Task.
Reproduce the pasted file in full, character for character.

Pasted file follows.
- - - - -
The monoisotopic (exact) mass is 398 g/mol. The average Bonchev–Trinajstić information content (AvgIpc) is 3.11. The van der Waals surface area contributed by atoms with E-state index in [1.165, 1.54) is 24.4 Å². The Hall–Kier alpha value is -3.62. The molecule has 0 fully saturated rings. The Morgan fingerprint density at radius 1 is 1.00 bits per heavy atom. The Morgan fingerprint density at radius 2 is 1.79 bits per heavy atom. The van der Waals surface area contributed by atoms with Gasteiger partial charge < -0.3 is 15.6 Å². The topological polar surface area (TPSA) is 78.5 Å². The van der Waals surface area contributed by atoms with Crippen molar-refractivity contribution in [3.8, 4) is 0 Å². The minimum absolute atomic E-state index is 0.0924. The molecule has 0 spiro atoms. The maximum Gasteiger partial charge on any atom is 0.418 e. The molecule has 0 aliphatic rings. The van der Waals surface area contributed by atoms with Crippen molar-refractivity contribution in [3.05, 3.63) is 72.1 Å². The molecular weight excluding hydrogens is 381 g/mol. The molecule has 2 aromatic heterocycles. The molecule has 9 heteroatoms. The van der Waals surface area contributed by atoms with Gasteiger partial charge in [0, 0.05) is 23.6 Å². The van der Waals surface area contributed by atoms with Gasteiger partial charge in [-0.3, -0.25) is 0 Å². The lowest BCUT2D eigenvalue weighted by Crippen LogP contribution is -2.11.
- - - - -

The monoisotopic (exact) mass is 398 g/mol. The average Bonchev–Trinajstić information content (AvgIpc) is 3.11. The van der Waals surface area contributed by atoms with E-state index in [1.165, 1.54) is 24.4 Å². The Hall–Kier alpha value is -3.62. The molecule has 0 fully saturated rings. The Morgan fingerprint density at radius 1 is 1.00 bits per heavy atom. The Morgan fingerprint density at radius 2 is 1.79 bits per heavy atom. The van der Waals surface area contributed by atoms with Gasteiger partial charge < -0.3 is 15.6 Å². The topological polar surface area (TPSA) is 78.5 Å². The van der Waals surface area contributed by atoms with Crippen molar-refractivity contribution in [3.8, 4) is 0 Å². The minimum absolute atomic E-state index is 0.0924. The molecule has 0 spiro atoms. The maximum Gasteiger partial charge on any atom is 0.418 e. The molecule has 0 aliphatic rings. The van der Waals surface area contributed by atoms with Crippen molar-refractivity contribution in [3.05, 3.63) is 72.1 Å². The molecular weight excluding hydrogens is 381 g/mol. The molecule has 2 aromatic heterocycles. The molecule has 9 heteroatoms. The van der Waals surface area contributed by atoms with Gasteiger partial charge in [0, 0.05) is 23.6 Å². The van der Waals surface area contributed by atoms with Gasteiger partial charge in [-0.3, -0.25) is 0 Å². The lowest BCUT2D eigenvalue weighted by Crippen LogP contribution is -2.11.